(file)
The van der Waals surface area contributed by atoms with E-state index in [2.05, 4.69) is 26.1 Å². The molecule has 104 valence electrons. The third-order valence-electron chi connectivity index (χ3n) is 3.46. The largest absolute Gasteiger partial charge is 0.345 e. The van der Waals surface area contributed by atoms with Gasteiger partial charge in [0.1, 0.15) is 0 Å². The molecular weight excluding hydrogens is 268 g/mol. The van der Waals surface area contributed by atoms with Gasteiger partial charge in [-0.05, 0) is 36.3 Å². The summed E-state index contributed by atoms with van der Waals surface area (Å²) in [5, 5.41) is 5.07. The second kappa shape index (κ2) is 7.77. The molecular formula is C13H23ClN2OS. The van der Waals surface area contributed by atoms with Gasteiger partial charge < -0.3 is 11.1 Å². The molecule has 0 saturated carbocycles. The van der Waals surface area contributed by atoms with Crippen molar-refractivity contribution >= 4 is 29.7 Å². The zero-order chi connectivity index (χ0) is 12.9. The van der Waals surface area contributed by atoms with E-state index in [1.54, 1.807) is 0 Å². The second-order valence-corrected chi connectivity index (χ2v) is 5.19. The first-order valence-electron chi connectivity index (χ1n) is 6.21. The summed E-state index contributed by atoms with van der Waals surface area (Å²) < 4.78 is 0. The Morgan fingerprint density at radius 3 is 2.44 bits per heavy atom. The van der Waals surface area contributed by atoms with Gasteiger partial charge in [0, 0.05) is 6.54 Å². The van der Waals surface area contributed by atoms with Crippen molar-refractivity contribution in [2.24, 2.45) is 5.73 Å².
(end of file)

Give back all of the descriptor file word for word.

The van der Waals surface area contributed by atoms with E-state index in [2.05, 4.69) is 26.1 Å². The molecule has 104 valence electrons. The third-order valence-electron chi connectivity index (χ3n) is 3.46. The largest absolute Gasteiger partial charge is 0.345 e. The van der Waals surface area contributed by atoms with Gasteiger partial charge in [0.1, 0.15) is 0 Å². The molecular weight excluding hydrogens is 268 g/mol. The van der Waals surface area contributed by atoms with Gasteiger partial charge in [-0.05, 0) is 36.3 Å². The summed E-state index contributed by atoms with van der Waals surface area (Å²) in [5, 5.41) is 5.07. The second kappa shape index (κ2) is 7.77. The molecular formula is C13H23ClN2OS. The van der Waals surface area contributed by atoms with Gasteiger partial charge < -0.3 is 11.1 Å². The molecule has 0 saturated carbocycles. The van der Waals surface area contributed by atoms with Crippen molar-refractivity contribution >= 4 is 29.7 Å². The zero-order chi connectivity index (χ0) is 12.9. The van der Waals surface area contributed by atoms with E-state index in [1.54, 1.807) is 0 Å². The second-order valence-corrected chi connectivity index (χ2v) is 5.19. The first-order valence-electron chi connectivity index (χ1n) is 6.21. The summed E-state index contributed by atoms with van der Waals surface area (Å²) < 4.78 is 0. The Morgan fingerprint density at radius 3 is 2.44 bits per heavy atom. The van der Waals surface area contributed by atoms with Gasteiger partial charge in [0, 0.05) is 6.54 Å². The van der Waals surface area contributed by atoms with Crippen molar-refractivity contribution in [2.24, 2.45) is 5.73 Å².